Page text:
The Court went on to hold that in a same-sex harassment case a plaintiff must present "evidence that an alleged harasser was acting from genuine sexual interest" in order to raise "an inference of discrimination because of sex."

The Court's ruling seems problematic in several regards.  First, I don't see why the Court is so certain that a reasonable jury could not question the sexuality of a male who told another man he wanted to have sex with him. 

Second, to avoid summary judgment the Court's rule would apparently require plaintiffs to do pre-trial discovery and present evidence on the "genuine sexual interests" of the harasser.  One can only imagine the problems this rule will cause in practice.  Will plaintiffs be required to do discovery on a harasser's past sexual partners?  Will alleged harassers be required to undergo court ordered mental exams to ferret out evidence of repressed homosexual tendencies?

The Kelley Court also acknowledges that it creates a split with the Second District's 2006 opinion in Singleton v. United States Gypsum Company, which held that no evidence of a same-sex harasser's homosexuality is required.  Thus, this is an issue that may well be headed to the California Supreme Court.

 

Professor Boycotts Sexual Harassment Training

Under California law, employers with more than 50 workers are legally required to provide sexual harassment prevention training to their supervisory employees.  

An interesting Op-ed piece appeared in the Los Angeles Times last week by Alexander McPherson, a tenured UCI professor, who is refusing to attend his employer's mandatory sexual harassment training.  He is basically a "conscientious objector" who is boycotting the sessions on moral and political grounds.  As he explains: 

First of all, I believe the training is a disgraceful sham. As far as I can tell from my colleagues, it is worthless, a childish piece of theater, an insult to anyone with a respectable IQ, primarily designed to relieve the university of liability in the case of lawsuits. I have not been shown any evidence that this training will discourage a harasser or aid in alerting the faculty to the presence of harassment.

What's more, the state, acting through the university, is trying to coerce and bully me into doing something I find repugnant and offensive. I find it offensive not only because of the insinuations it carries and the potential stigma it implies, but also because I am being required to do it for political reasons. The fact is that there is a vocal political/cultural interest group promoting this silliness as part of a politically correct agenda that I don't particularly agree with.
 

I have to agree with Professor Alexander that there is something vaguely un-American about a state-compelled "re-education" program that aims to teach adults how they are supposed to speak and act.  But even if there were no law on the books it would be a very legitimate goal for any employer to prevent lawsuits and improve morale by preventing harassment.  Also, since everyone is required to take the training I don't quite follow the argument that it communicates some sort of "stigma."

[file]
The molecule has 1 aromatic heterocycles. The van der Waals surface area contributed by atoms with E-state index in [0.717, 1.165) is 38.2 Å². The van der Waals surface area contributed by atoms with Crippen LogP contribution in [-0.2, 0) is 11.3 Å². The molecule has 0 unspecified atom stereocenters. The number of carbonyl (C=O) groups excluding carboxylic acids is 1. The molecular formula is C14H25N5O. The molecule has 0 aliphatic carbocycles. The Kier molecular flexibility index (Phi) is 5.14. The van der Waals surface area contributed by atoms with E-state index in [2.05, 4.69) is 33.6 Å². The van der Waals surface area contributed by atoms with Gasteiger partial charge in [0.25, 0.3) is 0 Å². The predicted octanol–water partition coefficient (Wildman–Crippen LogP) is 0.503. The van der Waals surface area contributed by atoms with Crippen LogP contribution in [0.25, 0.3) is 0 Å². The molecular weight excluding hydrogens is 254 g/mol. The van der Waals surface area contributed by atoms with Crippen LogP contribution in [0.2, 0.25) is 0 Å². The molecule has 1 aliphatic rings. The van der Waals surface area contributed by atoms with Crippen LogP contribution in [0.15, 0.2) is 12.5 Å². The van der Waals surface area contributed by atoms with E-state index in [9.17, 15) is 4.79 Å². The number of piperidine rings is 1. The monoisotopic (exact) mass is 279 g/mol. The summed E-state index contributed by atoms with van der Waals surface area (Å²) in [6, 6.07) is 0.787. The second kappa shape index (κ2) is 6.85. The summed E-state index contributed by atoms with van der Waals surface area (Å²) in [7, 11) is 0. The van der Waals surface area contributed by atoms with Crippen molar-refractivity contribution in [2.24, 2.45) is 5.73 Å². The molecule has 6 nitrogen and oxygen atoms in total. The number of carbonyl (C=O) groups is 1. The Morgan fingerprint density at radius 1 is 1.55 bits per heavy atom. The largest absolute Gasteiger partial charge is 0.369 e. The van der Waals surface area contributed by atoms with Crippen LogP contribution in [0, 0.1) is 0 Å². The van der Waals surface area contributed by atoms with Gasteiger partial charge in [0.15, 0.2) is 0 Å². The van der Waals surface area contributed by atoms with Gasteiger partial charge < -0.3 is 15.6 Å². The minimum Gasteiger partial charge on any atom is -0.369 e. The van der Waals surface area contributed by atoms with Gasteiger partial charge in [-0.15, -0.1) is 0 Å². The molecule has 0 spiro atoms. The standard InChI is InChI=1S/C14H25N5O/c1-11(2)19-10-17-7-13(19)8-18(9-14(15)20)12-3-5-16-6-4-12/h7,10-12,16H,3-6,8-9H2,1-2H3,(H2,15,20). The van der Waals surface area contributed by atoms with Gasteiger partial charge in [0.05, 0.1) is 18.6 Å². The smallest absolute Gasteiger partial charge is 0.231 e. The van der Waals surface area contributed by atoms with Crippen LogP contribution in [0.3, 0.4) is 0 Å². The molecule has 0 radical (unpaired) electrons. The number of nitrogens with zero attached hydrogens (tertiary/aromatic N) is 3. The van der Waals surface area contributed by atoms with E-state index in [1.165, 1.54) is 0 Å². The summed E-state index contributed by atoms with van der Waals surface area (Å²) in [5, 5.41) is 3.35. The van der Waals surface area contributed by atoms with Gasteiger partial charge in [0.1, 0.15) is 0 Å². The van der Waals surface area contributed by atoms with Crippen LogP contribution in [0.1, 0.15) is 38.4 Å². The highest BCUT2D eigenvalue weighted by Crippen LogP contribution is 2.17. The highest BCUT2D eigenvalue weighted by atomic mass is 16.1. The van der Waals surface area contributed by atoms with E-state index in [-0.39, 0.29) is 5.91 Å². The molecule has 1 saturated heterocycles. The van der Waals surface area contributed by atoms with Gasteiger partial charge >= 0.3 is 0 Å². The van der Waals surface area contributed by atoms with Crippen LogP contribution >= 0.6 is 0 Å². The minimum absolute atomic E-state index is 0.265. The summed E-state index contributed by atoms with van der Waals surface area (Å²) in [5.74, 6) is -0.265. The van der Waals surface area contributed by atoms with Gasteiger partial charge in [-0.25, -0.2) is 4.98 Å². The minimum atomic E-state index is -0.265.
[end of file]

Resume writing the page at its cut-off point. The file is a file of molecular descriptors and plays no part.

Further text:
According to the piece, the University has responded to Professor Alexander's boycott by taking away some of his staff and lab resources.  This raises a clear conflict between the professor's political speech rights (which are themselves protected under California law) and the harassment training law. 

This conflict piqued my interest enough to review the actual language of the "mandatory" training statute, California Gov't Code section 12950.1(a).  Interestingly, it doesn't actually require the professor to attend the training.  The statute merely requires that the employer "provide at least two hours of classroom or other interactive training and education regarding sexual harassment."   As illustrated by the recent debate over what it means to "provide" meal and rest breaks to employees, the word arguably requires only that the employer make the training available. 

Thus, the University has discharged its duty to "provide" the training by making it available.  And the professor's refusal to attend doesn't put him or the University in violation of the law.  So maybe everyone can just let it go and get back to their microbiology research.

    

 

  

California Human Resources Networking Group - LinkedIn

I recently founded the California Human Resources Networking Group in LinkedIn. I’ve found that LinkedIn is becoming more and more popular with human resource professionals as well as legal professionals, so I created the group in order to promote HR related discussions specific to California.

To join, visit the California Human Resources Networking Group page in LinkedIn, or drop me an email and I will approve your request. There are no particular qualifications required to join - only a need for a better understanding of California's employment laws.

The group is devoted to discussing questions about human resource and other employment law issues that arise in California.

If you know of anyone else that would find the group beneficial, please send them to the group.

To get things started, I will be conducting a free webinar for the group in early October on how to use the Internet to conduct background checks on applicants and/or employees without creating liability for your company. More information to come.
 

Five Common Mistakes In Sexual Harassment Policies

Rush Nigut wrote recently about five common mistakes he see employers make in drafting sexual harassment policies.  Rush makes very good points, here are a few highlights:
  • The written policy does not provide and communicate in writing multiple channels for the complaint procedure. Employees should be able to report harassment to more than one person within the company. The complaint process should be clearly defined in your employment manual.
  • Supervisors are not trained each year and supervisors are not required to report harassing conduct. Consequently employers often miss out on a possible defense in any lawsuit.
  • Once notified of harassing conduct employers fail to take immediate action to investigate. Employers have the attitude that the employee must "deal with it." Complaints of harassment are often not taken seriously.
Rush's post is a good reminder for employers, and the entire post can be read here.  Don't forget, California employers with 50 or more employees must provide two hours of sexual harassment prevention training to their supervisors and managers every two years.  This requirement started in 2005.

Catholic Clergy Settlement Highlights Issues of Vicarious Liability for Sexual Abuse and Sexual Harassment